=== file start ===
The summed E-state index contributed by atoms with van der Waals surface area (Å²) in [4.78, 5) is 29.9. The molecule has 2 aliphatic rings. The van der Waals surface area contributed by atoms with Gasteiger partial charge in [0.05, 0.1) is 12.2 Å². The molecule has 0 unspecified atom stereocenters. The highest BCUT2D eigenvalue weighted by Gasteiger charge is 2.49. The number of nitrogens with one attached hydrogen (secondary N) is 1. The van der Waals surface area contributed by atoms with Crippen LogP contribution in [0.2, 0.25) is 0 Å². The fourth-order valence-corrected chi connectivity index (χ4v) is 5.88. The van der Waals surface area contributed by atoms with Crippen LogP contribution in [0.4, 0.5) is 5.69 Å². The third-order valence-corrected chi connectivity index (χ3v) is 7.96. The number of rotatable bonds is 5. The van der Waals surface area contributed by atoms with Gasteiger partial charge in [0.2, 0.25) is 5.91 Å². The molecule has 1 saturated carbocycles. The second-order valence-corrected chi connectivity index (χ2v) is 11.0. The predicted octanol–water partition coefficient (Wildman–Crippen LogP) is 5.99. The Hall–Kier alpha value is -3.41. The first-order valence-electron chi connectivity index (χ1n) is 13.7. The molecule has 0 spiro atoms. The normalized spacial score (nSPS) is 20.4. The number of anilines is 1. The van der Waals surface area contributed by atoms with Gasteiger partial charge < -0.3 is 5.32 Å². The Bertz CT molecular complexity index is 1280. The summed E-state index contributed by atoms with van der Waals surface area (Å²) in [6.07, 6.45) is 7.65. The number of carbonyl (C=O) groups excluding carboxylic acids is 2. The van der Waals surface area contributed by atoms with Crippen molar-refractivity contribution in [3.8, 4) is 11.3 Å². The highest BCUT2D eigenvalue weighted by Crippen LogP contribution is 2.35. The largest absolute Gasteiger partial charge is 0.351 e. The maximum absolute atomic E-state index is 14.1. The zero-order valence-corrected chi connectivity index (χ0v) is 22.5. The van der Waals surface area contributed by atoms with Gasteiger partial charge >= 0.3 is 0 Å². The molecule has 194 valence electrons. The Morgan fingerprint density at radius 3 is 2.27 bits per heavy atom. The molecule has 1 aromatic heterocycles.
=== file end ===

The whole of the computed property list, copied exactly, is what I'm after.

The summed E-state index contributed by atoms with van der Waals surface area (Å²) in [4.78, 5) is 29.9. The molecule has 2 aliphatic rings. The van der Waals surface area contributed by atoms with Gasteiger partial charge in [0.05, 0.1) is 12.2 Å². The molecule has 0 unspecified atom stereocenters. The highest BCUT2D eigenvalue weighted by Gasteiger charge is 2.49. The number of nitrogens with one attached hydrogen (secondary N) is 1. The van der Waals surface area contributed by atoms with Crippen LogP contribution in [0.2, 0.25) is 0 Å². The fourth-order valence-corrected chi connectivity index (χ4v) is 5.88. The van der Waals surface area contributed by atoms with Crippen LogP contribution in [0.4, 0.5) is 5.69 Å². The third-order valence-corrected chi connectivity index (χ3v) is 7.96. The number of rotatable bonds is 5. The van der Waals surface area contributed by atoms with Gasteiger partial charge in [0.2, 0.25) is 5.91 Å². The molecule has 1 saturated carbocycles. The second-order valence-corrected chi connectivity index (χ2v) is 11.0. The predicted octanol–water partition coefficient (Wildman–Crippen LogP) is 5.99. The Hall–Kier alpha value is -3.41. The first-order valence-electron chi connectivity index (χ1n) is 13.7. The molecule has 0 spiro atoms. The normalized spacial score (nSPS) is 20.4. The number of anilines is 1. The van der Waals surface area contributed by atoms with Gasteiger partial charge < -0.3 is 5.32 Å². The Bertz CT molecular complexity index is 1280. The summed E-state index contributed by atoms with van der Waals surface area (Å²) in [6.07, 6.45) is 7.65. The number of carbonyl (C=O) groups excluding carboxylic acids is 2. The van der Waals surface area contributed by atoms with Crippen molar-refractivity contribution in [3.8, 4) is 11.3 Å². The highest BCUT2D eigenvalue weighted by Crippen LogP contribution is 2.35. The largest absolute Gasteiger partial charge is 0.351 e. The maximum absolute atomic E-state index is 14.1. The zero-order valence-corrected chi connectivity index (χ0v) is 22.5. The van der Waals surface area contributed by atoms with Gasteiger partial charge >= 0.3 is 0 Å². The molecule has 194 valence electrons. The Morgan fingerprint density at radius 3 is 2.27 bits per heavy atom. The molecule has 1 aromatic heterocycles.